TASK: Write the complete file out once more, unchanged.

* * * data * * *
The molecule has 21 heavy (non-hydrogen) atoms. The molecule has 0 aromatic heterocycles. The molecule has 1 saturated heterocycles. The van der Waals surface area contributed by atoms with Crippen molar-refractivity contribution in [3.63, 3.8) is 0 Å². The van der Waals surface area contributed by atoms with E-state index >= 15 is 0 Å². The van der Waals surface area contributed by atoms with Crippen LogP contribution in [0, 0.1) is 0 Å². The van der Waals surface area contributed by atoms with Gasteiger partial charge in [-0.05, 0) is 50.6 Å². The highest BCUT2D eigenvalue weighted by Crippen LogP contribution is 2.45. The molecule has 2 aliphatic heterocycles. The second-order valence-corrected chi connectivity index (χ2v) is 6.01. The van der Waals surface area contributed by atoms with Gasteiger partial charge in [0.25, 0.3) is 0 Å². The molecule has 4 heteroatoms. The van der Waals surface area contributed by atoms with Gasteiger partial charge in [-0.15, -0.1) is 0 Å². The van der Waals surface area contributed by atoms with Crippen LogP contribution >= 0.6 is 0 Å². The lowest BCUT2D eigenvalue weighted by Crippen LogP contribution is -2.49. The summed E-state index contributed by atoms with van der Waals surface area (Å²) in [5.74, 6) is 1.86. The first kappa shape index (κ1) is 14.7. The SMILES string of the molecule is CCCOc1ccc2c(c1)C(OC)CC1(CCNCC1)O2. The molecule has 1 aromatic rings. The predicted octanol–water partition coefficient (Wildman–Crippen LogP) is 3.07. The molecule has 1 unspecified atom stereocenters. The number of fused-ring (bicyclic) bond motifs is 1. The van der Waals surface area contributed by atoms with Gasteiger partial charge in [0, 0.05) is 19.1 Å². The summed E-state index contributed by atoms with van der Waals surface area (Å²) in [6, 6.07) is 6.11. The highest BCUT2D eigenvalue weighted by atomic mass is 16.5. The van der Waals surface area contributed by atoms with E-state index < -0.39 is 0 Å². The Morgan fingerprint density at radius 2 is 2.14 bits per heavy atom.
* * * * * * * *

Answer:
The molecule has 21 heavy (non-hydrogen) atoms. The molecule has 0 aromatic heterocycles. The molecule has 1 saturated heterocycles. The van der Waals surface area contributed by atoms with Crippen molar-refractivity contribution in [3.63, 3.8) is 0 Å². The van der Waals surface area contributed by atoms with E-state index >= 15 is 0 Å². The van der Waals surface area contributed by atoms with Crippen LogP contribution in [0, 0.1) is 0 Å². The van der Waals surface area contributed by atoms with Gasteiger partial charge in [-0.05, 0) is 50.6 Å². The highest BCUT2D eigenvalue weighted by Crippen LogP contribution is 2.45. The molecule has 2 aliphatic heterocycles. The second-order valence-corrected chi connectivity index (χ2v) is 6.01. The van der Waals surface area contributed by atoms with Gasteiger partial charge in [0.25, 0.3) is 0 Å². The molecule has 4 heteroatoms. The van der Waals surface area contributed by atoms with Gasteiger partial charge in [-0.15, -0.1) is 0 Å². The van der Waals surface area contributed by atoms with Crippen LogP contribution >= 0.6 is 0 Å². The lowest BCUT2D eigenvalue weighted by Crippen LogP contribution is -2.49. The summed E-state index contributed by atoms with van der Waals surface area (Å²) in [5.74, 6) is 1.86. The first kappa shape index (κ1) is 14.7. The SMILES string of the molecule is CCCOc1ccc2c(c1)C(OC)CC1(CCNCC1)O2. The molecule has 1 aromatic rings. The predicted octanol–water partition coefficient (Wildman–Crippen LogP) is 3.07. The molecule has 1 unspecified atom stereocenters. The number of fused-ring (bicyclic) bond motifs is 1. The van der Waals surface area contributed by atoms with Gasteiger partial charge in [0, 0.05) is 19.1 Å². The summed E-state index contributed by atoms with van der Waals surface area (Å²) in [6, 6.07) is 6.11. The highest BCUT2D eigenvalue weighted by atomic mass is 16.5. The van der Waals surface area contributed by atoms with E-state index < -0.39 is 0 Å². The Morgan fingerprint density at radius 2 is 2.14 bits per heavy atom.